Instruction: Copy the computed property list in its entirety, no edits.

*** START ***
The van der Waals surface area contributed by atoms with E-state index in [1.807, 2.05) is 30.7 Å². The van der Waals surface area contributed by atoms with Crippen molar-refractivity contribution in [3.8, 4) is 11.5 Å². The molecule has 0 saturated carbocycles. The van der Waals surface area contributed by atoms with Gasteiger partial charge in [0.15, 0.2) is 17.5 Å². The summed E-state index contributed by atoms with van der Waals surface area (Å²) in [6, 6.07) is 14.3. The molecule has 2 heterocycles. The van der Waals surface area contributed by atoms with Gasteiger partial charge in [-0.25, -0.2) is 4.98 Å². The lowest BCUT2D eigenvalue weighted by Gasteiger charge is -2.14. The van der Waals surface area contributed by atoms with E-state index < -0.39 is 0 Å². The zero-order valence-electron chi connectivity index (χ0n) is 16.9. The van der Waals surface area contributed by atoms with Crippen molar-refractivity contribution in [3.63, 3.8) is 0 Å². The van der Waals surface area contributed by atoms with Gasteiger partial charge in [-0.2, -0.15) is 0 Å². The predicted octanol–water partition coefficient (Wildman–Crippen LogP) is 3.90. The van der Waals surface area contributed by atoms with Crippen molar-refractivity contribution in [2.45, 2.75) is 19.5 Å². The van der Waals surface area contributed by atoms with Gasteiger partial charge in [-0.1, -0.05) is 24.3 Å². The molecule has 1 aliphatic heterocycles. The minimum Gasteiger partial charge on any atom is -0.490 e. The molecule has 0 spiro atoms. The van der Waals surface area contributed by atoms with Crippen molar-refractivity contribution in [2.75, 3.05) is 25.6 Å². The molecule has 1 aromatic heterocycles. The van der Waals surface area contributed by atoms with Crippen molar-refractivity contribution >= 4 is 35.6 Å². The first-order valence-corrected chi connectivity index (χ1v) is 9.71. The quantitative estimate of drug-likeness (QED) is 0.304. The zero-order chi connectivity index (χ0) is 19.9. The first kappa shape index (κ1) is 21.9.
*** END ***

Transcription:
The van der Waals surface area contributed by atoms with E-state index in [1.807, 2.05) is 30.7 Å². The van der Waals surface area contributed by atoms with Crippen molar-refractivity contribution in [3.8, 4) is 11.5 Å². The molecule has 0 saturated carbocycles. The van der Waals surface area contributed by atoms with Gasteiger partial charge in [0.15, 0.2) is 17.5 Å². The summed E-state index contributed by atoms with van der Waals surface area (Å²) in [6, 6.07) is 14.3. The molecule has 2 heterocycles. The van der Waals surface area contributed by atoms with Gasteiger partial charge in [-0.25, -0.2) is 4.98 Å². The lowest BCUT2D eigenvalue weighted by Gasteiger charge is -2.14. The van der Waals surface area contributed by atoms with E-state index < -0.39 is 0 Å². The zero-order valence-electron chi connectivity index (χ0n) is 16.9. The van der Waals surface area contributed by atoms with Crippen molar-refractivity contribution in [3.63, 3.8) is 0 Å². The van der Waals surface area contributed by atoms with Gasteiger partial charge in [-0.2, -0.15) is 0 Å². The predicted octanol–water partition coefficient (Wildman–Crippen LogP) is 3.90. The van der Waals surface area contributed by atoms with Crippen molar-refractivity contribution in [2.45, 2.75) is 19.5 Å². The van der Waals surface area contributed by atoms with Gasteiger partial charge in [-0.1, -0.05) is 24.3 Å². The molecule has 1 aliphatic heterocycles. The minimum Gasteiger partial charge on any atom is -0.490 e. The molecule has 0 spiro atoms. The van der Waals surface area contributed by atoms with Crippen molar-refractivity contribution in [2.75, 3.05) is 25.6 Å². The molecule has 1 aromatic heterocycles. The van der Waals surface area contributed by atoms with Crippen molar-refractivity contribution >= 4 is 35.6 Å². The first-order valence-corrected chi connectivity index (χ1v) is 9.71. The quantitative estimate of drug-likeness (QED) is 0.304. The zero-order chi connectivity index (χ0) is 19.9. The first kappa shape index (κ1) is 21.9.